The excessive use of first person pronouns is perhaps unequaled in managerial professional literature. In the 3.5 paragraphs found on the first page of the Preface, a reader will find the words "my" or "I" 20 times - that's not a typo, twenty uses of first person pronouns in 3.5 paragraphs. I compared the first Preface page of several of the highly regarded management guru Peter Drucker's books and found a complete lack of first person pronouns. Ms. Kanter's extreme reference to herself is consistent throughout the book. It's as if she had no help researching and writing the book. Her assistants and collaborators should be forever thankful of the oversight.

If this book was written by "John Doe" of "No-Name Business School," it would have never been accepted for publication because it is poorly written and contains very little of value.


Wonderful books on leadership available from Amazon:

1) "John P. Kotter on What Leaders Really Do" by John P. Kotter. The entire book is great, though a little dry, chapters 1 and 4 are brilliant and are worth rereading every year.

2) "Leading At The Edge" by Dennis N. T. Perkins. Perkins' book draws on the incredible story of Shackleton's 1914 - 1916 Antarctic Expedition to reveal the power of effective organizational leadership under conditions of uncertainty, ambiguity, and rapid change. The book uncovers 10 lessons complete with inspiring examples from the Shackleton expedition, as well as contemporary business case studies of the strategies in action on what it takes to be a great leader. A wonderfully written book with very valuable ideas.

Books on "confidence" from Amazon:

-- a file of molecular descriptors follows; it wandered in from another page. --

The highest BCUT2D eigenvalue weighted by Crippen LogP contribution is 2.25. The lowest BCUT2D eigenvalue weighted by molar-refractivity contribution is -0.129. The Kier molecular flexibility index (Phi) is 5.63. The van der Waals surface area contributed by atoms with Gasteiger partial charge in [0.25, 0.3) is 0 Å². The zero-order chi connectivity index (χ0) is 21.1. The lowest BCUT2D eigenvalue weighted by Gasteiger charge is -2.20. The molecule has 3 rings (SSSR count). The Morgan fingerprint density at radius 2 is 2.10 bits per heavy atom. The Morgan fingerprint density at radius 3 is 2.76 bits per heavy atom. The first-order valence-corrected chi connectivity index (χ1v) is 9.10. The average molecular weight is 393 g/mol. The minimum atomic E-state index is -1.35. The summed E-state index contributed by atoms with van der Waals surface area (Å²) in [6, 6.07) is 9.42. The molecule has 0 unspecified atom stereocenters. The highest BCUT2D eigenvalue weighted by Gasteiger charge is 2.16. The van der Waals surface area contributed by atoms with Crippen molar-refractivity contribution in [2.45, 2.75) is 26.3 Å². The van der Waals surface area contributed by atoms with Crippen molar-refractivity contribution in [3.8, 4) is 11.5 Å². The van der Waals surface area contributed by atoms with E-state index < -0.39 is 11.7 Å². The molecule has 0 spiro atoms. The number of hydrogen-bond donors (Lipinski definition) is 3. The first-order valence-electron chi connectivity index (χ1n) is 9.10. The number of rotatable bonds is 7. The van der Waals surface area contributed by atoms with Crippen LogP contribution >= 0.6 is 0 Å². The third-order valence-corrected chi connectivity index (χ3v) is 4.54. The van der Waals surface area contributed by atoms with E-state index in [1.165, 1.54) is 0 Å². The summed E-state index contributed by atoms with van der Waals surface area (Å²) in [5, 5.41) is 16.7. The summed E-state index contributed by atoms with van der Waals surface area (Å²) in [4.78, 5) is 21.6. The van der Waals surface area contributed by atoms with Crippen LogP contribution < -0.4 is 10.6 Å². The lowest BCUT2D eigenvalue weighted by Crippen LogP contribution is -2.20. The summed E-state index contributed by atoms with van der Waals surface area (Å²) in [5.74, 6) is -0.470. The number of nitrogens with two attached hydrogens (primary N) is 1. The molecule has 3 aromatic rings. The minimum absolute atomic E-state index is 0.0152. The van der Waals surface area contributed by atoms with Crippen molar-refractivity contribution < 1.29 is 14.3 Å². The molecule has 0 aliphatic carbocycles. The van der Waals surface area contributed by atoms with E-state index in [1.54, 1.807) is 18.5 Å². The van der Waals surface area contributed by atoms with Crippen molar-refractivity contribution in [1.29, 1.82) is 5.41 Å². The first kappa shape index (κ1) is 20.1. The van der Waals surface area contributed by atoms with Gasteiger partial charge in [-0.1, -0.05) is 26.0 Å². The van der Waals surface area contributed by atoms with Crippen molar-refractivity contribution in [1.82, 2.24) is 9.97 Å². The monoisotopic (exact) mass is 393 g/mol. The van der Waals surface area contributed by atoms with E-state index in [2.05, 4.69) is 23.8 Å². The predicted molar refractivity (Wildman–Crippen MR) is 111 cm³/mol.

1) "Learned Optimism" by Martin E. P. Seligman. Optimism and confidence are inextricably linked. The book is a very interesting to read and provides a self-test to help the reader determine if they look at the world with pessimistic lenses or optimistic lenses. He then goes on to offer techniques for enhancing one's optimism and, therefore, one's confidence. A well researched and written book.

Product: Book - Paperback
Title: ASP.NET Unleashed, Second Edition
Publisher: Sams
Authors: Stephen Walther
Rating: 5/5
Customer opinion - 5 stars out of 5

The acid test of any textbook has to be how far it takes you up the learning curve. After a certain point, any further learning may be asymptotic, but if you can at least get to that stage the book has done its job. All I can say is that the Second Edition of ASP.NET Unleashed did it for me.
First of all, I prefer C#. The fact that the book's examples were in Vb.Net presented no problem as all the examples are also in C# on the accompanying CD. All of these can be opened in WebMatrix with ease.
Every example in the book serves as a complete microproject, with very clear and precise concomitant explanations. One thing that became obvious since purchasing this book was that it became the number one reference for a number of tricky little problems encountered. The book abounds with examples that cover many I could point out, but space precludes. However, an article appeared this morning on the problem of filling in large forms and the associated difficulties of paging back and forth or long scrolling. The book illustrates a sophisticated solution using panel controls - very neat indeed.
The main criticism seems to be on 'codebehind'. One review that I read previously on the First Edition put me off. I gritted my teeth when I bought this edition and I am so glad that I did.
This book teaches you what you need to get to the part before the learning curve becomes asymptotic. Codebehind? You can take the examples and split the code into various .cs files ( in my case)and compile them. It's an excellent learning experience: once you have done a few it becomes standard practice. Codebehind isn't an issue.